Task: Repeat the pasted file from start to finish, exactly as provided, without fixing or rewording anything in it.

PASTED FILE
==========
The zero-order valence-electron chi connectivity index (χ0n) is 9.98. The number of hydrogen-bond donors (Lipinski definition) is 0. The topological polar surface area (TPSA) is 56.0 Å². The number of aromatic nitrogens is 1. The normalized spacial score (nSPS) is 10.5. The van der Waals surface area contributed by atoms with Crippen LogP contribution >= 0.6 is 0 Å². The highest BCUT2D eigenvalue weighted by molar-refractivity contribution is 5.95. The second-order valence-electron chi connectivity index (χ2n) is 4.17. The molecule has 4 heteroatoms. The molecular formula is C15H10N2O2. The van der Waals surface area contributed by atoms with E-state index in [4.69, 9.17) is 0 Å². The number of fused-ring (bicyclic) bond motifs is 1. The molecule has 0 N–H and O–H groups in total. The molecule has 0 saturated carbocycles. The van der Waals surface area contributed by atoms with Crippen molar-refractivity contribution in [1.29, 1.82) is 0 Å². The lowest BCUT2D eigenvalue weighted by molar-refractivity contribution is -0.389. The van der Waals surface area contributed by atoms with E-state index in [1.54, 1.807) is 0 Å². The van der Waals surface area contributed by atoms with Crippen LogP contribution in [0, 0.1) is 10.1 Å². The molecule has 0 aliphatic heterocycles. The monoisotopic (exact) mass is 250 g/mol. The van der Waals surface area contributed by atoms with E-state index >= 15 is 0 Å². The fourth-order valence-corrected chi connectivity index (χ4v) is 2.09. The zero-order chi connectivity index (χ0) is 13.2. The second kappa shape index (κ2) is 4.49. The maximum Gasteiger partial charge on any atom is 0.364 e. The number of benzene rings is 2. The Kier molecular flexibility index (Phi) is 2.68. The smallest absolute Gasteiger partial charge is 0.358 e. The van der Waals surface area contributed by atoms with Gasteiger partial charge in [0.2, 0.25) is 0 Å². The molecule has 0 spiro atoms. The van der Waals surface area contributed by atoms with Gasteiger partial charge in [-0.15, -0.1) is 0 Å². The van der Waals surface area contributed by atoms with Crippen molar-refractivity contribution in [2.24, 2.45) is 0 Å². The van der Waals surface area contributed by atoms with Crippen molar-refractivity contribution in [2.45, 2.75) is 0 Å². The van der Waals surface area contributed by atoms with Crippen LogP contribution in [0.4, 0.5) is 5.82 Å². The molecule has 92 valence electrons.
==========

The zero-order valence-electron chi connectivity index (χ0n) is 9.98. The number of hydrogen-bond donors (Lipinski definition) is 0. The topological polar surface area (TPSA) is 56.0 Å². The number of aromatic nitrogens is 1. The normalized spacial score (nSPS) is 10.5. The van der Waals surface area contributed by atoms with Crippen LogP contribution >= 0.6 is 0 Å². The highest BCUT2D eigenvalue weighted by molar-refractivity contribution is 5.95. The second-order valence-electron chi connectivity index (χ2n) is 4.17. The molecule has 4 heteroatoms. The molecular formula is C15H10N2O2. The van der Waals surface area contributed by atoms with E-state index in [4.69, 9.17) is 0 Å². The number of fused-ring (bicyclic) bond motifs is 1. The molecule has 0 N–H and O–H groups in total. The molecule has 0 saturated carbocycles. The van der Waals surface area contributed by atoms with Crippen molar-refractivity contribution in [1.29, 1.82) is 0 Å². The lowest BCUT2D eigenvalue weighted by molar-refractivity contribution is -0.389. The van der Waals surface area contributed by atoms with E-state index in [1.54, 1.807) is 0 Å². The van der Waals surface area contributed by atoms with Crippen LogP contribution in [0, 0.1) is 10.1 Å². The molecule has 0 aliphatic heterocycles. The monoisotopic (exact) mass is 250 g/mol. The van der Waals surface area contributed by atoms with E-state index >= 15 is 0 Å². The fourth-order valence-corrected chi connectivity index (χ4v) is 2.09. The zero-order chi connectivity index (χ0) is 13.2. The second kappa shape index (κ2) is 4.49. The maximum Gasteiger partial charge on any atom is 0.364 e. The number of benzene rings is 2. The Kier molecular flexibility index (Phi) is 2.68. The smallest absolute Gasteiger partial charge is 0.358 e. The van der Waals surface area contributed by atoms with Gasteiger partial charge in [0.2, 0.25) is 0 Å². The molecule has 0 spiro atoms. The van der Waals surface area contributed by atoms with Gasteiger partial charge in [-0.15, -0.1) is 0 Å². The van der Waals surface area contributed by atoms with Crippen molar-refractivity contribution in [2.24, 2.45) is 0 Å². The van der Waals surface area contributed by atoms with Crippen molar-refractivity contribution in [2.45, 2.75) is 0 Å². The van der Waals surface area contributed by atoms with Crippen LogP contribution in [0.4, 0.5) is 5.82 Å². The molecule has 92 valence electrons.